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Who stands to gain if Michigan moves to part-time legislature?

What impact would switching to a part-time legislature have on Michigan?

Lt. Governor Brian Calley is speaking at an event this afternoon at the Mackinac Policy Conference.

Many observers believe today he'll announce a ballot drive to make Michigan a part-time legislature state.
Matt Grossmann is an associate professor of political science at Michigan State University, where he directs the Institute for Public Policy and Social Research. Grossmann joined Stateside to break down what a part-time legislature could look like for Michigan.

He said based on the research, if quality is a priority for you, this might not be the best approach.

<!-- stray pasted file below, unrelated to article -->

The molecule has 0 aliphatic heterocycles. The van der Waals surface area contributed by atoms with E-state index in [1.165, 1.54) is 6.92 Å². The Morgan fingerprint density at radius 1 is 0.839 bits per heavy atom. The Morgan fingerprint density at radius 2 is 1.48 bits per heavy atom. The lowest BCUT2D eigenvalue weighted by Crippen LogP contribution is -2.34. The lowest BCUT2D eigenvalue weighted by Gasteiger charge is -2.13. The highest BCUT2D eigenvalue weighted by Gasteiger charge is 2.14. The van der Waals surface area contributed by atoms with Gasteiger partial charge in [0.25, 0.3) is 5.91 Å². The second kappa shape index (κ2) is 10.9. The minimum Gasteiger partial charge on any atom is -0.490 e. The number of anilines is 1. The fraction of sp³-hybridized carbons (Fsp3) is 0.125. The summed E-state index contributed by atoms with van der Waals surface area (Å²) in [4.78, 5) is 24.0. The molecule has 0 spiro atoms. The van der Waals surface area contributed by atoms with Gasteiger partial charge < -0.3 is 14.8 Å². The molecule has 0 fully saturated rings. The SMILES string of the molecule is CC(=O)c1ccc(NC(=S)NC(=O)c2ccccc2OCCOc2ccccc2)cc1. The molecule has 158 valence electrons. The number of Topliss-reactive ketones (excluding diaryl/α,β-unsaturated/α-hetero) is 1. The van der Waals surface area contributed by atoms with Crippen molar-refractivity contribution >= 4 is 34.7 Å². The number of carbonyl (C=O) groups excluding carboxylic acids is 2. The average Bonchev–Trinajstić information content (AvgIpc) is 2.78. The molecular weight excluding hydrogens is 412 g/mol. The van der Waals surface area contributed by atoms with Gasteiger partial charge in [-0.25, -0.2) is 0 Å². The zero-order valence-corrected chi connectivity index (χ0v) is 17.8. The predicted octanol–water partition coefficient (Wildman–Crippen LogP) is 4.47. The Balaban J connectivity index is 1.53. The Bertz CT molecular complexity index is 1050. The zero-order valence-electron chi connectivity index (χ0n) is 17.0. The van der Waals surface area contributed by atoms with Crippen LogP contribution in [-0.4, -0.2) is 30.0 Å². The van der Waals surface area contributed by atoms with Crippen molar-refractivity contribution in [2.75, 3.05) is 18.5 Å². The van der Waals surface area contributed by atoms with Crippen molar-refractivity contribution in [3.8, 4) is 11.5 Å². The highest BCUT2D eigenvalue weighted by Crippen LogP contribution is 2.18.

"The associations that we've seen nationally are that if you want good quality, good government legislation, then you might not be in favor of a part-time legislature," Grossmann said. "Less professionalized legislatures tend to produce less policy that wins awards, or that's copied by other states and more policy that gets overturned by the courts."

Grossmann said if you are a conservative, then you might favor this approach because in other states part-time legislatures have been associated with lower state spending overall and often leads to more Republican electoral gains.

However, he said when you reduce the power of the legislature, then someone else usually benefits. And that someone, according to the research, is lobbyists. Studies show that lobbyists tend to take a more prominent role when lawmakers are less professionalized. 

Listen to the full interview above to hear how a part-time legislature could affect the problems created by term limits and how a weaker legislature has impacted the power of the governor in other states.

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